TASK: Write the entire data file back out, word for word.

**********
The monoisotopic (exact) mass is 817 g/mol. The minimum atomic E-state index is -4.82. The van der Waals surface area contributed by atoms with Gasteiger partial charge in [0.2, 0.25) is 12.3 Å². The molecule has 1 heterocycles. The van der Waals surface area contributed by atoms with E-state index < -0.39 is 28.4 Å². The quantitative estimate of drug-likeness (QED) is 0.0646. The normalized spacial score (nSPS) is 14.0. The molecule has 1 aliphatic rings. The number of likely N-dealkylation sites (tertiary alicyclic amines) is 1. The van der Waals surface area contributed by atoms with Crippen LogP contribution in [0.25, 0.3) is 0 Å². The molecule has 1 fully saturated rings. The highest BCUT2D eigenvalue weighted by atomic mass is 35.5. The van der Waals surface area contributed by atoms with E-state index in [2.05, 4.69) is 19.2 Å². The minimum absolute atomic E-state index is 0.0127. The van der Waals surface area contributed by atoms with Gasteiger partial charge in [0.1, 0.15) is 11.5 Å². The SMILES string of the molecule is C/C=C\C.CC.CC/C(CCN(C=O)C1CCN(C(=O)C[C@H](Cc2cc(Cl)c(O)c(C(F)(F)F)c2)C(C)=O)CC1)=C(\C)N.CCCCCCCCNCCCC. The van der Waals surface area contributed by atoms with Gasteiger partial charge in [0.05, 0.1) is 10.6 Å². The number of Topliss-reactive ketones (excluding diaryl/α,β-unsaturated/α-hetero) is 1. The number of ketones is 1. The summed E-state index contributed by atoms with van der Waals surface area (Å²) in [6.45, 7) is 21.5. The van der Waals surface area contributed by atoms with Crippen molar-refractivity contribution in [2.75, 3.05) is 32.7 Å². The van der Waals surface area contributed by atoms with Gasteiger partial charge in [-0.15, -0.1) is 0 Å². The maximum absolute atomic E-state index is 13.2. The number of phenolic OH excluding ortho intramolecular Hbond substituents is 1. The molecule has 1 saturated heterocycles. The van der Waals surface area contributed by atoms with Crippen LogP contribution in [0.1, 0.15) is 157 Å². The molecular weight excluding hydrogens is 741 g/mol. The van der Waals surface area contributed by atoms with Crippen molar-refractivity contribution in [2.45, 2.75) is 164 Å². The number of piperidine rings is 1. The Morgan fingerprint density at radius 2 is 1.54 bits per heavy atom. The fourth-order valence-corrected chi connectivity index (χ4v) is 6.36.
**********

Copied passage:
The monoisotopic (exact) mass is 817 g/mol. The minimum atomic E-state index is -4.82. The van der Waals surface area contributed by atoms with Gasteiger partial charge in [0.2, 0.25) is 12.3 Å². The molecule has 1 heterocycles. The van der Waals surface area contributed by atoms with E-state index < -0.39 is 28.4 Å². The quantitative estimate of drug-likeness (QED) is 0.0646. The normalized spacial score (nSPS) is 14.0. The molecule has 1 aliphatic rings. The number of likely N-dealkylation sites (tertiary alicyclic amines) is 1. The van der Waals surface area contributed by atoms with Crippen LogP contribution in [0.25, 0.3) is 0 Å². The molecule has 1 fully saturated rings. The highest BCUT2D eigenvalue weighted by atomic mass is 35.5. The van der Waals surface area contributed by atoms with E-state index in [2.05, 4.69) is 19.2 Å². The minimum absolute atomic E-state index is 0.0127. The van der Waals surface area contributed by atoms with Gasteiger partial charge in [0.1, 0.15) is 11.5 Å². The SMILES string of the molecule is C/C=C\C.CC.CC/C(CCN(C=O)C1CCN(C(=O)C[C@H](Cc2cc(Cl)c(O)c(C(F)(F)F)c2)C(C)=O)CC1)=C(\C)N.CCCCCCCCNCCCC. The van der Waals surface area contributed by atoms with Gasteiger partial charge in [0.05, 0.1) is 10.6 Å². The number of Topliss-reactive ketones (excluding diaryl/α,β-unsaturated/α-hetero) is 1. The number of ketones is 1. The summed E-state index contributed by atoms with van der Waals surface area (Å²) in [6.45, 7) is 21.5. The van der Waals surface area contributed by atoms with Crippen molar-refractivity contribution in [2.75, 3.05) is 32.7 Å². The van der Waals surface area contributed by atoms with Gasteiger partial charge in [-0.15, -0.1) is 0 Å². The maximum absolute atomic E-state index is 13.2. The number of phenolic OH excluding ortho intramolecular Hbond substituents is 1. The molecule has 1 saturated heterocycles. The van der Waals surface area contributed by atoms with Crippen LogP contribution in [0.1, 0.15) is 157 Å². The molecular weight excluding hydrogens is 741 g/mol. The van der Waals surface area contributed by atoms with Crippen molar-refractivity contribution in [2.45, 2.75) is 164 Å². The number of piperidine rings is 1. The Morgan fingerprint density at radius 2 is 1.54 bits per heavy atom. The fourth-order valence-corrected chi connectivity index (χ4v) is 6.36.